Firm Foundation: Judge Sean Gallagher

Firm Foundation: Judge Sean Gallagher
by Kenneth R Callahan

Writers who have examined the palpable phenomenon of the tenacity of Irish Americans to tenaciously adhere to their identity, even a century or more from the diaspora, have come to different conclusions as to why. Some have asserted that it is driven by the still unfulfilled political desire for a united Ireland; others suggest that it is the result of growing up in families where Irish culture is celebrated and transmitted.

In the case of Cuyahoga County 8th District Court of Appeals Judge Sean Gallagher, both motivators apply: his Irish born parents supplied the Irish culture, and Sean is a strong historian by avocation in his own right of The Republic of Ireland.

The story of Sean’s parents is a familiar one. His dad, John Francis Gallagher, one of eleven children born to Patrick and Mary Gallagher (nee Gallagher) emigrated to Cleveland in 1930 from Achill Beg (“little Achill”) a small Island off of Achill. It was accessible only by currach and lacked peat, which had to be imported, populated primarily by Kilbanes, Corrigans and Gallaghers.

Sean’s Mom, Margaret Theresa, nee Casey (“Peg”), from the village of Tuofist, County Kerry, initially emigrated to Westminster and spent the war surviving German bombs in London. Then, in reminiscent of the Saorise Ronan film Brooklyn, Peg came to the U.S. and lived with her two sisters in New York. She later learned of a large Irish presence in Cleveland. Like so many of that generation, John and Peg met at the West Side IA, married in 1950, and had two sons: Dan in 1951, and Sean in 1955.

The boys attended school at St. Phillip and James, then lead by the larger-than-life Fr. James O’Brien, and were taught by the Franciscan nuns. Both attended St. Edward High School. Sean obtained a B.A. from Ohio University and his J.D. from Cleveland Marshall School of Law.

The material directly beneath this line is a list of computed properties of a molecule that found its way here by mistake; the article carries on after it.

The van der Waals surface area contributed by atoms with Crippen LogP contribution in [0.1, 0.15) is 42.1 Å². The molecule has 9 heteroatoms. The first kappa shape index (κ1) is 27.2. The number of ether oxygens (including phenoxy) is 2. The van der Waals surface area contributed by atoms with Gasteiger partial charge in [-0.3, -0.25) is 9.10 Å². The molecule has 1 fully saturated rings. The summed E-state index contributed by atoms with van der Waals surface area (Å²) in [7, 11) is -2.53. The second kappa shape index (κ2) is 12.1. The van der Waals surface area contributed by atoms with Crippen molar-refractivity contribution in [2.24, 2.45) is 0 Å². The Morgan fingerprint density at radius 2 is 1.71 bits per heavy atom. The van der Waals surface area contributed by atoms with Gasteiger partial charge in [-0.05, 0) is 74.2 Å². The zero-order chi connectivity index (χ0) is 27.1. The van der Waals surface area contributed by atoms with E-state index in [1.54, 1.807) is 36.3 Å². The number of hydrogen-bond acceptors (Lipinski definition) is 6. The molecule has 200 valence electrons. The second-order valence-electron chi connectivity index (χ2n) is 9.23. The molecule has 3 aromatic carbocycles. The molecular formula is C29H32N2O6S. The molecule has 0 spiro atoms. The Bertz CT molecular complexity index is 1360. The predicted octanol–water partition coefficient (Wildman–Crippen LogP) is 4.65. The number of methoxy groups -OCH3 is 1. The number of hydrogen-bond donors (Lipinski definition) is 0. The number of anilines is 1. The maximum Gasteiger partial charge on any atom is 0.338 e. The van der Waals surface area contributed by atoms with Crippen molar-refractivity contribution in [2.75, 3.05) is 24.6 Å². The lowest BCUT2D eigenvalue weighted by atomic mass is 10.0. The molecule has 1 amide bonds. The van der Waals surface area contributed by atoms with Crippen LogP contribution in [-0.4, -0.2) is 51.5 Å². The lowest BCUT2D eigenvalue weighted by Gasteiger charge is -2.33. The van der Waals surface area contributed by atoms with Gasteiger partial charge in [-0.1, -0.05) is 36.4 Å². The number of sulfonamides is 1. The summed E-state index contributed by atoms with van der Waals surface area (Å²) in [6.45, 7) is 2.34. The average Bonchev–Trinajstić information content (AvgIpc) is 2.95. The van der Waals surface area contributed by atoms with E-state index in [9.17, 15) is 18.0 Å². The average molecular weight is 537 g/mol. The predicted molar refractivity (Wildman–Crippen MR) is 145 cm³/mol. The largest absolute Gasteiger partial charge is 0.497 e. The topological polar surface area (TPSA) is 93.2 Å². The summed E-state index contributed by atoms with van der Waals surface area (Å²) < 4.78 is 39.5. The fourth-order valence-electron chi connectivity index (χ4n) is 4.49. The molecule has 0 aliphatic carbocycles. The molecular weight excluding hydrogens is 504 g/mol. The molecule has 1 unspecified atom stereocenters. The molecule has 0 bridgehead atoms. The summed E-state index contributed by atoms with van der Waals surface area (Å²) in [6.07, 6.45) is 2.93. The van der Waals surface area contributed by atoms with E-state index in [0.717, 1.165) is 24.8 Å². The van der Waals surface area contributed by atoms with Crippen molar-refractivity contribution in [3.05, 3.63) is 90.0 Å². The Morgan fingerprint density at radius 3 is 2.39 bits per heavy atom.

Sean’s attraction to public life began while working one summer as a janitor at Juvenile Court. He used the opportunity to observe judges, lawyers and police perform their duties, and later became a Juvenile Probation Officer. Judge Don Nugent hired Sean as a personal bailiff. He later was elected to the Cleveland Municipal Court and served as President of the Northern Ohio Municipal Court Judges Association from 2001-2002.

John Francis Gallagher worked in the trades his whole life; he and his wife were active in the IA, his mom having a particular interest in the library there. “Growing up in an Irish family was “empowering—growing up after WWII in a new country, my parents taught us that you have a whole fresh landscape in front of you,” Sean remembers.

Sean has painted that landscape with solid accomplishment. He worked in the white-collar division of the County Prosecutor’s Office, worked with underprivileged kids at the Metzenbaum Center and incarcerated youth at Hudson.

Sean Gallagher was named the Legal Eagle Man of the Year from St. Edward High School, and was the Outstanding Alumni from Cleveland Marshall in 2007. Sean celebrates his heritage in enjoying dual citizenship in the US and the Irish Republic, in his long membership in the IA, and in authoring a history of the IA, titled, “Volunteers: 75 Years of the West Side Irish American Club.” He and his wife, Dawn, have a son, Fergus, who studies now at Cleveland Marshall.

Sean Gallagher has richly painted the landscape John and Peg opened for him.

*Ken Callahan is a retired Common Pleas Judge and a partner at Collins and Scanlon. He is on the boards of Irish Archives and Irish American Law Society. He can be contacted at kcallahan@collins-scanlon.com.

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